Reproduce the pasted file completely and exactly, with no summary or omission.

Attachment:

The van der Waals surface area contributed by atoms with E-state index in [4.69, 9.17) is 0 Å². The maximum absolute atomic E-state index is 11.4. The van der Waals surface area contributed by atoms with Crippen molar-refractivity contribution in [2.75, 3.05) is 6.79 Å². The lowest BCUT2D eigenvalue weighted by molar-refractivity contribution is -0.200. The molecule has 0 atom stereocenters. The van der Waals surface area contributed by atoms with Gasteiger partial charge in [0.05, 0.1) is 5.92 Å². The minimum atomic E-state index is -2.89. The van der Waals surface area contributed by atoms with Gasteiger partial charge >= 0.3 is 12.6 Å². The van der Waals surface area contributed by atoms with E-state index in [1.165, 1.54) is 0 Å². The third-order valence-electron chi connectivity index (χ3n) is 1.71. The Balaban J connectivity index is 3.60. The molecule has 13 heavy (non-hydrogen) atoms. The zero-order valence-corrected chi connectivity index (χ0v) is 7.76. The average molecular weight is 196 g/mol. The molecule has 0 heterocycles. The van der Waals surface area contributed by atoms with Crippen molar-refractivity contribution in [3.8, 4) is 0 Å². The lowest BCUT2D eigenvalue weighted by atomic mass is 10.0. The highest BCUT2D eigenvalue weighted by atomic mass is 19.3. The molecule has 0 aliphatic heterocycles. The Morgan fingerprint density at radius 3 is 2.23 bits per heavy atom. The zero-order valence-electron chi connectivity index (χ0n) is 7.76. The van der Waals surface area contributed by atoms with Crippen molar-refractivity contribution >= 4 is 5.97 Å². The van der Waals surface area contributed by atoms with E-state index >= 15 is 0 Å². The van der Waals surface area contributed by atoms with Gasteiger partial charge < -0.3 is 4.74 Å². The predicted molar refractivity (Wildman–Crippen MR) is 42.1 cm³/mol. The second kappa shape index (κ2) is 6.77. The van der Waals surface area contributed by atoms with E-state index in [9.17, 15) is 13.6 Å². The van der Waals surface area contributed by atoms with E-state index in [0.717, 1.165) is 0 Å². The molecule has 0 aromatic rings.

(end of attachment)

The van der Waals surface area contributed by atoms with E-state index in [4.69, 9.17) is 0 Å². The maximum absolute atomic E-state index is 11.4. The van der Waals surface area contributed by atoms with Crippen molar-refractivity contribution in [2.75, 3.05) is 6.79 Å². The lowest BCUT2D eigenvalue weighted by molar-refractivity contribution is -0.200. The molecule has 0 atom stereocenters. The van der Waals surface area contributed by atoms with Gasteiger partial charge in [0.05, 0.1) is 5.92 Å². The minimum atomic E-state index is -2.89. The van der Waals surface area contributed by atoms with Gasteiger partial charge >= 0.3 is 12.6 Å². The van der Waals surface area contributed by atoms with E-state index in [1.165, 1.54) is 0 Å². The third-order valence-electron chi connectivity index (χ3n) is 1.71. The Balaban J connectivity index is 3.60. The molecule has 13 heavy (non-hydrogen) atoms. The zero-order valence-corrected chi connectivity index (χ0v) is 7.76. The average molecular weight is 196 g/mol. The molecule has 0 heterocycles. The van der Waals surface area contributed by atoms with Crippen molar-refractivity contribution in [3.8, 4) is 0 Å². The lowest BCUT2D eigenvalue weighted by atomic mass is 10.0. The highest BCUT2D eigenvalue weighted by atomic mass is 19.3. The molecule has 0 aliphatic heterocycles. The Morgan fingerprint density at radius 3 is 2.23 bits per heavy atom. The zero-order valence-electron chi connectivity index (χ0n) is 7.76. The van der Waals surface area contributed by atoms with Crippen molar-refractivity contribution >= 4 is 5.97 Å². The van der Waals surface area contributed by atoms with E-state index >= 15 is 0 Å². The van der Waals surface area contributed by atoms with Gasteiger partial charge < -0.3 is 4.74 Å². The predicted molar refractivity (Wildman–Crippen MR) is 42.1 cm³/mol. The second kappa shape index (κ2) is 6.77. The van der Waals surface area contributed by atoms with E-state index in [9.17, 15) is 13.6 Å². The van der Waals surface area contributed by atoms with E-state index in [0.717, 1.165) is 0 Å². The molecule has 0 aromatic rings.